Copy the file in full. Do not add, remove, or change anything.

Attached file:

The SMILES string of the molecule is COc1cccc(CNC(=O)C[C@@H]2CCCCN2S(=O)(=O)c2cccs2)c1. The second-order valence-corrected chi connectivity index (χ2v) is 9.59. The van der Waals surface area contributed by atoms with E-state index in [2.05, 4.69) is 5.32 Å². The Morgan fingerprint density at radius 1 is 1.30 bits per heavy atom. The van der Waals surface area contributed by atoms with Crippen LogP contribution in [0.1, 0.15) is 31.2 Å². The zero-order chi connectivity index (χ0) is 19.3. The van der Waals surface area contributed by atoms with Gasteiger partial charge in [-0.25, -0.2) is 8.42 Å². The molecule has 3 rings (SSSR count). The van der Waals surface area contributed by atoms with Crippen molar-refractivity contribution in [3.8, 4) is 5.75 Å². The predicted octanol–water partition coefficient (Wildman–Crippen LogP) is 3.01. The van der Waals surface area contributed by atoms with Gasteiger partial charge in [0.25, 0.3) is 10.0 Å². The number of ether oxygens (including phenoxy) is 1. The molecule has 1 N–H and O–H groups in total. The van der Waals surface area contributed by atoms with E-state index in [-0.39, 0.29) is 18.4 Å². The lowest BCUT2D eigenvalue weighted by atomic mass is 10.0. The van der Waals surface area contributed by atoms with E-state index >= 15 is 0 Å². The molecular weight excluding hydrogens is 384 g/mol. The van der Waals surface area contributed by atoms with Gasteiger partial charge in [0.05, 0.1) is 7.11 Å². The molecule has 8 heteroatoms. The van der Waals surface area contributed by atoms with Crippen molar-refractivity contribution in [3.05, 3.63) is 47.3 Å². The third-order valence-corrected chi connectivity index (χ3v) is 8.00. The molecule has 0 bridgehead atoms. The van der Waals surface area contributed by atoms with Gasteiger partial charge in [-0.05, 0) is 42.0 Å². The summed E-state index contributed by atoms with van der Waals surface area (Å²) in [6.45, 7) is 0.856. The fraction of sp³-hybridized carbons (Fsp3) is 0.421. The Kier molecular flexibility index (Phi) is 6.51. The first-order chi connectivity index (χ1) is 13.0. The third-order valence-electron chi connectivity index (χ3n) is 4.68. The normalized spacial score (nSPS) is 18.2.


The SMILES string of the molecule is COc1cccc(CNC(=O)C[C@@H]2CCCCN2S(=O)(=O)c2cccs2)c1. The second-order valence-corrected chi connectivity index (χ2v) is 9.59. The van der Waals surface area contributed by atoms with E-state index in [2.05, 4.69) is 5.32 Å². The Morgan fingerprint density at radius 1 is 1.30 bits per heavy atom. The van der Waals surface area contributed by atoms with Crippen LogP contribution in [0.1, 0.15) is 31.2 Å². The zero-order chi connectivity index (χ0) is 19.3. The van der Waals surface area contributed by atoms with Gasteiger partial charge in [-0.25, -0.2) is 8.42 Å². The molecule has 3 rings (SSSR count). The van der Waals surface area contributed by atoms with Crippen molar-refractivity contribution in [3.8, 4) is 5.75 Å². The predicted octanol–water partition coefficient (Wildman–Crippen LogP) is 3.01. The van der Waals surface area contributed by atoms with Gasteiger partial charge in [0.25, 0.3) is 10.0 Å². The number of ether oxygens (including phenoxy) is 1. The molecule has 1 N–H and O–H groups in total. The van der Waals surface area contributed by atoms with E-state index in [-0.39, 0.29) is 18.4 Å². The lowest BCUT2D eigenvalue weighted by atomic mass is 10.0. The van der Waals surface area contributed by atoms with E-state index >= 15 is 0 Å². The molecular weight excluding hydrogens is 384 g/mol. The van der Waals surface area contributed by atoms with Gasteiger partial charge in [0.05, 0.1) is 7.11 Å². The molecule has 8 heteroatoms. The van der Waals surface area contributed by atoms with Crippen molar-refractivity contribution in [3.05, 3.63) is 47.3 Å². The third-order valence-corrected chi connectivity index (χ3v) is 8.00. The molecule has 0 bridgehead atoms. The van der Waals surface area contributed by atoms with Gasteiger partial charge in [-0.05, 0) is 42.0 Å². The summed E-state index contributed by atoms with van der Waals surface area (Å²) in [6.45, 7) is 0.856. The fraction of sp³-hybridized carbons (Fsp3) is 0.421. The Kier molecular flexibility index (Phi) is 6.51. The first-order chi connectivity index (χ1) is 13.0. The third-order valence-electron chi connectivity index (χ3n) is 4.68. The normalized spacial score (nSPS) is 18.2.